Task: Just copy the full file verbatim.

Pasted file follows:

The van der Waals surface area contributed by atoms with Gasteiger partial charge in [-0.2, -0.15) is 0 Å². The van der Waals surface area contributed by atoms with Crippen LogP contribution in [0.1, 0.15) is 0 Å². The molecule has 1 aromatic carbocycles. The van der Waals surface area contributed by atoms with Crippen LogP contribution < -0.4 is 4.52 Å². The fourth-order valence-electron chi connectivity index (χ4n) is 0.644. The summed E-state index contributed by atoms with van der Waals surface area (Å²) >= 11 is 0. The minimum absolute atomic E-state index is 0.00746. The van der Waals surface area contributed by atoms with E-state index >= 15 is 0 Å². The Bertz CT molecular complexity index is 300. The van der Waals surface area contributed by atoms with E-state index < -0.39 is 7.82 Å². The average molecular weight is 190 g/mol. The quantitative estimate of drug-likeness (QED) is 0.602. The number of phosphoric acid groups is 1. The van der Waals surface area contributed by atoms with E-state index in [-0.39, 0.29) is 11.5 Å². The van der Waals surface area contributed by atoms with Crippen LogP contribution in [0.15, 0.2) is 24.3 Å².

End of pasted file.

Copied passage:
The van der Waals surface area contributed by atoms with Gasteiger partial charge in [-0.2, -0.15) is 0 Å². The van der Waals surface area contributed by atoms with Crippen LogP contribution in [0.1, 0.15) is 0 Å². The molecule has 1 aromatic carbocycles. The van der Waals surface area contributed by atoms with Crippen LogP contribution < -0.4 is 4.52 Å². The fourth-order valence-electron chi connectivity index (χ4n) is 0.644. The summed E-state index contributed by atoms with van der Waals surface area (Å²) >= 11 is 0. The minimum absolute atomic E-state index is 0.00746. The van der Waals surface area contributed by atoms with E-state index >= 15 is 0 Å². The Bertz CT molecular complexity index is 300. The van der Waals surface area contributed by atoms with E-state index < -0.39 is 7.82 Å². The average molecular weight is 190 g/mol. The quantitative estimate of drug-likeness (QED) is 0.602. The number of phosphoric acid groups is 1. The van der Waals surface area contributed by atoms with E-state index in [-0.39, 0.29) is 11.5 Å². The van der Waals surface area contributed by atoms with Crippen LogP contribution in [0.15, 0.2) is 24.3 Å².